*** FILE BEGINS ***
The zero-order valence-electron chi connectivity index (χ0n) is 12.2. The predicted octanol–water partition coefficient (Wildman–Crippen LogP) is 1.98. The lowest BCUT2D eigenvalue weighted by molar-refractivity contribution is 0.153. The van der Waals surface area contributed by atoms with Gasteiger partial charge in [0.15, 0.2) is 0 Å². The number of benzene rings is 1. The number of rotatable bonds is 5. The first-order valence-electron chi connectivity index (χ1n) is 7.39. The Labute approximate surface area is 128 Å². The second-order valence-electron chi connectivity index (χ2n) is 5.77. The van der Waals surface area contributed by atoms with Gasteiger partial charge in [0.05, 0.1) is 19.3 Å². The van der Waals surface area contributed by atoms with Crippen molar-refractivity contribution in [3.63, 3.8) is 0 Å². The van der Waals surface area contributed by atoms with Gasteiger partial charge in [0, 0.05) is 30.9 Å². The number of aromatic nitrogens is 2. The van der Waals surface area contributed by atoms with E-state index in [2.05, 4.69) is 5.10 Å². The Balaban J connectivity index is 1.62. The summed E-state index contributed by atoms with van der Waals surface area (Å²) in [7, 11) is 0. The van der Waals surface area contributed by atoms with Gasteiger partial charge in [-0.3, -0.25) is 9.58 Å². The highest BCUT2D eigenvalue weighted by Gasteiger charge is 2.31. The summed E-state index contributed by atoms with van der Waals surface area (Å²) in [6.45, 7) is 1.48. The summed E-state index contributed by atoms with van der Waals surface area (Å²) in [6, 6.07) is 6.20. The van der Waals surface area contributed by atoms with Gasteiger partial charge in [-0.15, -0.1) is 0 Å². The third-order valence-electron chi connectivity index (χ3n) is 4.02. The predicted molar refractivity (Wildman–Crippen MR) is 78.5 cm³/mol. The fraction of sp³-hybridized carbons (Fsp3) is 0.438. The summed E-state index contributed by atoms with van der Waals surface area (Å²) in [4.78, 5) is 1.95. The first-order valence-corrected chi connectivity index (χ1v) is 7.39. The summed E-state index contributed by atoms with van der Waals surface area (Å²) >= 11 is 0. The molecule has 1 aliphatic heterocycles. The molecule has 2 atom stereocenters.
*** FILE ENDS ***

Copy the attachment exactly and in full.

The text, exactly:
The zero-order valence-electron chi connectivity index (χ0n) is 12.2. The predicted octanol–water partition coefficient (Wildman–Crippen LogP) is 1.98. The lowest BCUT2D eigenvalue weighted by molar-refractivity contribution is 0.153. The van der Waals surface area contributed by atoms with Gasteiger partial charge in [0.15, 0.2) is 0 Å². The number of benzene rings is 1. The number of rotatable bonds is 5. The first-order valence-electron chi connectivity index (χ1n) is 7.39. The Labute approximate surface area is 128 Å². The second-order valence-electron chi connectivity index (χ2n) is 5.77. The van der Waals surface area contributed by atoms with Gasteiger partial charge in [0.05, 0.1) is 19.3 Å². The van der Waals surface area contributed by atoms with Crippen molar-refractivity contribution in [3.63, 3.8) is 0 Å². The van der Waals surface area contributed by atoms with Gasteiger partial charge in [0, 0.05) is 30.9 Å². The number of aromatic nitrogens is 2. The van der Waals surface area contributed by atoms with E-state index in [2.05, 4.69) is 5.10 Å². The Balaban J connectivity index is 1.62. The summed E-state index contributed by atoms with van der Waals surface area (Å²) in [7, 11) is 0. The van der Waals surface area contributed by atoms with Gasteiger partial charge in [-0.3, -0.25) is 9.58 Å². The highest BCUT2D eigenvalue weighted by Gasteiger charge is 2.31. The summed E-state index contributed by atoms with van der Waals surface area (Å²) in [6.45, 7) is 1.48. The summed E-state index contributed by atoms with van der Waals surface area (Å²) in [6, 6.07) is 6.20. The van der Waals surface area contributed by atoms with Gasteiger partial charge in [-0.15, -0.1) is 0 Å². The third-order valence-electron chi connectivity index (χ3n) is 4.02. The predicted molar refractivity (Wildman–Crippen MR) is 78.5 cm³/mol. The fraction of sp³-hybridized carbons (Fsp3) is 0.438. The summed E-state index contributed by atoms with van der Waals surface area (Å²) in [4.78, 5) is 1.95. The first-order valence-corrected chi connectivity index (χ1v) is 7.39. The summed E-state index contributed by atoms with van der Waals surface area (Å²) >= 11 is 0. The molecule has 1 aliphatic heterocycles. The molecule has 2 atom stereocenters.